…you have to get your data onto some kind of data repository and have it well explained enough that other people can understand what it is and make use of it…that even goes to code…everything you do is potentially retrievable and can be checked. It adds a burden to us, but I think it’s really a good thing, and it really kind of increases the value of the work if you can document everything and put everything out there…
Report findings completely and accurately
Another practice shared by 17% of the exemplars was to ensure as much certainty in findings as possible before publication. This included, at times, explicitly ensuring they did not rush to publication. As one noted, “…we are careful not to talk about our results until we have confidence in them…I tend to be conservative in not publishing too quickly…we’re telling a story in each paper, and is the story really clear?” (Participant 21). They also discussed that it is essential to report all findings completely and precisely.
Advance compliance through audits
Finally, 17% of the exemplars mentioned using compliance audits to their advantage as an opportunity to increase awareness in their group and improve practices. Some referred to required audits, and specifically included everyone in the lab. One exemplar stated: “…we’ve had audits and I’ve had everybody be part of the audit because we don’t have anything to hide, although obviously there may be some questions” (Participants 4). Others used internal audits conducted on a regular basis by their team to identify areas for improvement in their processes.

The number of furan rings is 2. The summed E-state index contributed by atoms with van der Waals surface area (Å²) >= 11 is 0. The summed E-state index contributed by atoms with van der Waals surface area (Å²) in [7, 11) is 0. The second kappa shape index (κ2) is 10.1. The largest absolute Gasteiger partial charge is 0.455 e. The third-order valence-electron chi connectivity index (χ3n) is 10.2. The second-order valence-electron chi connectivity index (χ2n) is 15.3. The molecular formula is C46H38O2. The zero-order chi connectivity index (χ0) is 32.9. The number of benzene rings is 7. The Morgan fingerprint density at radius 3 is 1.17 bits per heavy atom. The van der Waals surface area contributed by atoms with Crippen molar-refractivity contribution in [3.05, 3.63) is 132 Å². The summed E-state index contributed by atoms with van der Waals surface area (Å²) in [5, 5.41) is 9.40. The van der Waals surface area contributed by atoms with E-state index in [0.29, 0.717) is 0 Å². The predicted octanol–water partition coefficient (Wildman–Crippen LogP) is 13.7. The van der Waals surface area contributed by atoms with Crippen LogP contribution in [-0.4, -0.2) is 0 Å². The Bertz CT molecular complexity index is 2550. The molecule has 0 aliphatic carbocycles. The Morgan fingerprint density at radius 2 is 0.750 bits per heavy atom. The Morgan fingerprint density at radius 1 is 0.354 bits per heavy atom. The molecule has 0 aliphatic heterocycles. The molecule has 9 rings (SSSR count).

We found the research exemplars create an open, transparent environment to foster the highest quality research. Their research teams openly discuss problems, scrutinize their data, methods, and findings, and work cooperatively to do sound science and ensure research compliance. The need for transparency and openness to foster reproducibility in the broader scientific community has received a great deal of attention [15, 41]. Our findings identify several concrete strategies used by highly successful researchers for fostering openness and transparency as they lead their teams. It is important to note that not all exemplars mentioned every practice and specific applications of the practices may vary by context (e.g., type of research or number of personnel). However, several critical practices clearly emerged.
At the core of creating and maintaining an exemplary environment was regular, open communication in team meetings, along with frequent interaction between PIs and team members. These dyadic interactions include the PI actively offering guidance and feedback as an engaged mentor and supervisor, as well as team members actively approaching the PI. This latter form of interaction requires that team members find the PI approachable and accessible. The exemplars were both physically present in their labs, and they allowed people to feel psychologically safe to disclose mistakes and problems.